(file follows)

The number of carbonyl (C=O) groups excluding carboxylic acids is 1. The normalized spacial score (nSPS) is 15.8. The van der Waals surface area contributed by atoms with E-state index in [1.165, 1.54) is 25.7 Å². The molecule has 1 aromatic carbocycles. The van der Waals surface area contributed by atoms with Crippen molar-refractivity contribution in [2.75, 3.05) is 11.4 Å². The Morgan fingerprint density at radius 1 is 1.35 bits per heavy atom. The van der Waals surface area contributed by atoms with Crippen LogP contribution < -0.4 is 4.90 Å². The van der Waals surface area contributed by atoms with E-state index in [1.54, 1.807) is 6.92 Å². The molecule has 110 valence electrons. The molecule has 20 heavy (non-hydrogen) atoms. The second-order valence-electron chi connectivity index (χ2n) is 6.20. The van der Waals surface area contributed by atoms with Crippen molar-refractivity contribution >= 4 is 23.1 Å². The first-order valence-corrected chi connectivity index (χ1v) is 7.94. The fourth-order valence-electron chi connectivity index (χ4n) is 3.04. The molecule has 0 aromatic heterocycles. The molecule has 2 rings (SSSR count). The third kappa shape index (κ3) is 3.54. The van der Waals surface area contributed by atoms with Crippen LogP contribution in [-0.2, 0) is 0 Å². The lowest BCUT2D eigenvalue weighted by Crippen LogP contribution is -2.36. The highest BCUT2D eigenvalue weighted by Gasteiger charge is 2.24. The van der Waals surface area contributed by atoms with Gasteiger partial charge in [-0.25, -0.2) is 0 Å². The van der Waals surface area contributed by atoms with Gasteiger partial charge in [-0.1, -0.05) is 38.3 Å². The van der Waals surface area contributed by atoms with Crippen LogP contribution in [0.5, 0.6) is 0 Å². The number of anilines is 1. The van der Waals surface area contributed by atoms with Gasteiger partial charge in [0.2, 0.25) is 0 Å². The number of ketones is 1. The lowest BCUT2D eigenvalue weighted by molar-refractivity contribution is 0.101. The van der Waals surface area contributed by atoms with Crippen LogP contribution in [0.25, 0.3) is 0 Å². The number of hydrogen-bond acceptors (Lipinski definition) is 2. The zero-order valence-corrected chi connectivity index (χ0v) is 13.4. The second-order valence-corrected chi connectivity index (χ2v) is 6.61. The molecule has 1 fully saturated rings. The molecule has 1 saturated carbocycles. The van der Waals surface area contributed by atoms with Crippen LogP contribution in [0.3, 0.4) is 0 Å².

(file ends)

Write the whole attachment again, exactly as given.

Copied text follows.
The number of carbonyl (C=O) groups excluding carboxylic acids is 1. The normalized spacial score (nSPS) is 15.8. The van der Waals surface area contributed by atoms with E-state index in [1.165, 1.54) is 25.7 Å². The molecule has 1 aromatic carbocycles. The van der Waals surface area contributed by atoms with Crippen molar-refractivity contribution in [2.75, 3.05) is 11.4 Å². The Morgan fingerprint density at radius 1 is 1.35 bits per heavy atom. The van der Waals surface area contributed by atoms with Crippen LogP contribution < -0.4 is 4.90 Å². The van der Waals surface area contributed by atoms with E-state index in [1.54, 1.807) is 6.92 Å². The molecule has 110 valence electrons. The molecule has 20 heavy (non-hydrogen) atoms. The second-order valence-electron chi connectivity index (χ2n) is 6.20. The van der Waals surface area contributed by atoms with Crippen molar-refractivity contribution >= 4 is 23.1 Å². The first-order valence-corrected chi connectivity index (χ1v) is 7.94. The fourth-order valence-electron chi connectivity index (χ4n) is 3.04. The molecule has 0 aromatic heterocycles. The molecule has 2 rings (SSSR count). The third kappa shape index (κ3) is 3.54. The van der Waals surface area contributed by atoms with Crippen LogP contribution in [-0.2, 0) is 0 Å². The lowest BCUT2D eigenvalue weighted by Crippen LogP contribution is -2.36. The highest BCUT2D eigenvalue weighted by Gasteiger charge is 2.24. The van der Waals surface area contributed by atoms with Gasteiger partial charge in [-0.25, -0.2) is 0 Å². The van der Waals surface area contributed by atoms with Gasteiger partial charge in [-0.1, -0.05) is 38.3 Å². The van der Waals surface area contributed by atoms with Crippen LogP contribution in [0.5, 0.6) is 0 Å². The number of anilines is 1. The van der Waals surface area contributed by atoms with Gasteiger partial charge in [0.2, 0.25) is 0 Å². The number of ketones is 1. The lowest BCUT2D eigenvalue weighted by molar-refractivity contribution is 0.101. The van der Waals surface area contributed by atoms with Crippen LogP contribution in [0.25, 0.3) is 0 Å². The number of hydrogen-bond acceptors (Lipinski definition) is 2. The zero-order valence-corrected chi connectivity index (χ0v) is 13.4. The second-order valence-corrected chi connectivity index (χ2v) is 6.61. The molecule has 1 fully saturated rings. The molecule has 1 saturated carbocycles. The van der Waals surface area contributed by atoms with Crippen LogP contribution in [0.3, 0.4) is 0 Å².